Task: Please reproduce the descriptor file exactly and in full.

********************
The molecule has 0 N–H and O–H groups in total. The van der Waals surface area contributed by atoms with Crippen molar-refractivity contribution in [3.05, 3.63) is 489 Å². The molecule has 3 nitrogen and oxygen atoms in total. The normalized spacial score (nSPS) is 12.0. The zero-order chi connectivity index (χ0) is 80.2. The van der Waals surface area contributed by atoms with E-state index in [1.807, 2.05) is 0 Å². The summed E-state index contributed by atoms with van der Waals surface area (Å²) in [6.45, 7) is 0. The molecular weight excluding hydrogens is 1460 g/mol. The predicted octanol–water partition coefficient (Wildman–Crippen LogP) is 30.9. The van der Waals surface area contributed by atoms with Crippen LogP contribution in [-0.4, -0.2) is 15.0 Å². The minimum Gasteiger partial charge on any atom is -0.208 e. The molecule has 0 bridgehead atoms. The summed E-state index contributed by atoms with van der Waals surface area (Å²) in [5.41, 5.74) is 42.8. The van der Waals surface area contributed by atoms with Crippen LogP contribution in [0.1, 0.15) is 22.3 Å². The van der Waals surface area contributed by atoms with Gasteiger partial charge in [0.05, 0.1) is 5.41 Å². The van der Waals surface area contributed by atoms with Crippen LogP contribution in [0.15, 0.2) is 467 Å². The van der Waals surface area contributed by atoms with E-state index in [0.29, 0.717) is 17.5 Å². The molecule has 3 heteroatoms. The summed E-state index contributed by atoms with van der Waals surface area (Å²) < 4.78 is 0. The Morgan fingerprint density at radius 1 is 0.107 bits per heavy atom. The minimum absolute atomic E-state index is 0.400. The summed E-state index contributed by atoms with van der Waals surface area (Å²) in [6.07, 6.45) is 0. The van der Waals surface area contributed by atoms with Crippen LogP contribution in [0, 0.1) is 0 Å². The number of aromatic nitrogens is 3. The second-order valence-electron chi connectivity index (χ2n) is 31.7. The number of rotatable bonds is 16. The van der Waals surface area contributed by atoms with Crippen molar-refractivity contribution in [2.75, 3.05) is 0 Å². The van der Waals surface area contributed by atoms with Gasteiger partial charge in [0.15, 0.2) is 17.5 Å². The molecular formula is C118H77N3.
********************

The molecule has 0 N–H and O–H groups in total. The van der Waals surface area contributed by atoms with Crippen molar-refractivity contribution in [3.05, 3.63) is 489 Å². The molecule has 3 nitrogen and oxygen atoms in total. The normalized spacial score (nSPS) is 12.0. The zero-order chi connectivity index (χ0) is 80.2. The van der Waals surface area contributed by atoms with E-state index in [1.807, 2.05) is 0 Å². The summed E-state index contributed by atoms with van der Waals surface area (Å²) in [6.45, 7) is 0. The molecular weight excluding hydrogens is 1460 g/mol. The predicted octanol–water partition coefficient (Wildman–Crippen LogP) is 30.9. The van der Waals surface area contributed by atoms with Crippen LogP contribution in [-0.4, -0.2) is 15.0 Å². The minimum Gasteiger partial charge on any atom is -0.208 e. The molecule has 0 bridgehead atoms. The summed E-state index contributed by atoms with van der Waals surface area (Å²) in [5.41, 5.74) is 42.8. The van der Waals surface area contributed by atoms with Crippen LogP contribution in [0.1, 0.15) is 22.3 Å². The van der Waals surface area contributed by atoms with Gasteiger partial charge in [0.05, 0.1) is 5.41 Å². The van der Waals surface area contributed by atoms with Crippen LogP contribution in [0.15, 0.2) is 467 Å². The van der Waals surface area contributed by atoms with E-state index in [0.29, 0.717) is 17.5 Å². The molecule has 3 heteroatoms. The summed E-state index contributed by atoms with van der Waals surface area (Å²) < 4.78 is 0. The Morgan fingerprint density at radius 1 is 0.107 bits per heavy atom. The minimum absolute atomic E-state index is 0.400. The summed E-state index contributed by atoms with van der Waals surface area (Å²) in [6.07, 6.45) is 0. The van der Waals surface area contributed by atoms with Crippen LogP contribution in [0, 0.1) is 0 Å². The number of aromatic nitrogens is 3. The second-order valence-electron chi connectivity index (χ2n) is 31.7. The number of rotatable bonds is 16. The van der Waals surface area contributed by atoms with Crippen molar-refractivity contribution in [2.75, 3.05) is 0 Å². The van der Waals surface area contributed by atoms with Gasteiger partial charge in [0.15, 0.2) is 17.5 Å². The molecular formula is C118H77N3.